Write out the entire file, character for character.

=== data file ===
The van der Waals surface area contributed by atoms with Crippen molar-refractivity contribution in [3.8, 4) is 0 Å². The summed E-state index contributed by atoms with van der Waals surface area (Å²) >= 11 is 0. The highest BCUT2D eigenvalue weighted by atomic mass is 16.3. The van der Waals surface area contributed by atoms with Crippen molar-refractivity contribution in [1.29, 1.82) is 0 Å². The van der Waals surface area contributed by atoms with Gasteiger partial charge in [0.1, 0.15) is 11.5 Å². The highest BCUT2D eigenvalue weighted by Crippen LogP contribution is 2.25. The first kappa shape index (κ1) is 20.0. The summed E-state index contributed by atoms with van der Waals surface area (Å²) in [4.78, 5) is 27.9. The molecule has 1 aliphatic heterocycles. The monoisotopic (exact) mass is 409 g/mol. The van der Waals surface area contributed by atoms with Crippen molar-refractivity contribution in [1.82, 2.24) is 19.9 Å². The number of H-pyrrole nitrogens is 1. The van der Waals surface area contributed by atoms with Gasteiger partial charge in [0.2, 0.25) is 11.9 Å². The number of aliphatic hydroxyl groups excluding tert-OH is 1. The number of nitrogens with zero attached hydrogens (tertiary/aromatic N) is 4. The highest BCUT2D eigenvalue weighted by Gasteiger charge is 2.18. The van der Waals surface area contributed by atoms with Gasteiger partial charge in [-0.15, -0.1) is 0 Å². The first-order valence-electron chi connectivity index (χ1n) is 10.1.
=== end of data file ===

The van der Waals surface area contributed by atoms with Crippen molar-refractivity contribution in [3.8, 4) is 0 Å². The summed E-state index contributed by atoms with van der Waals surface area (Å²) >= 11 is 0. The highest BCUT2D eigenvalue weighted by atomic mass is 16.3. The van der Waals surface area contributed by atoms with Crippen molar-refractivity contribution in [1.29, 1.82) is 0 Å². The van der Waals surface area contributed by atoms with Gasteiger partial charge in [0.1, 0.15) is 11.5 Å². The highest BCUT2D eigenvalue weighted by Crippen LogP contribution is 2.25. The first kappa shape index (κ1) is 20.0. The summed E-state index contributed by atoms with van der Waals surface area (Å²) in [4.78, 5) is 27.9. The molecule has 1 aliphatic heterocycles. The monoisotopic (exact) mass is 409 g/mol. The van der Waals surface area contributed by atoms with Crippen molar-refractivity contribution in [1.82, 2.24) is 19.9 Å². The number of H-pyrrole nitrogens is 1. The van der Waals surface area contributed by atoms with Gasteiger partial charge in [0.2, 0.25) is 11.9 Å². The number of aliphatic hydroxyl groups excluding tert-OH is 1. The number of nitrogens with zero attached hydrogens (tertiary/aromatic N) is 4. The highest BCUT2D eigenvalue weighted by Gasteiger charge is 2.18. The van der Waals surface area contributed by atoms with Gasteiger partial charge in [-0.15, -0.1) is 0 Å². The first-order valence-electron chi connectivity index (χ1n) is 10.1.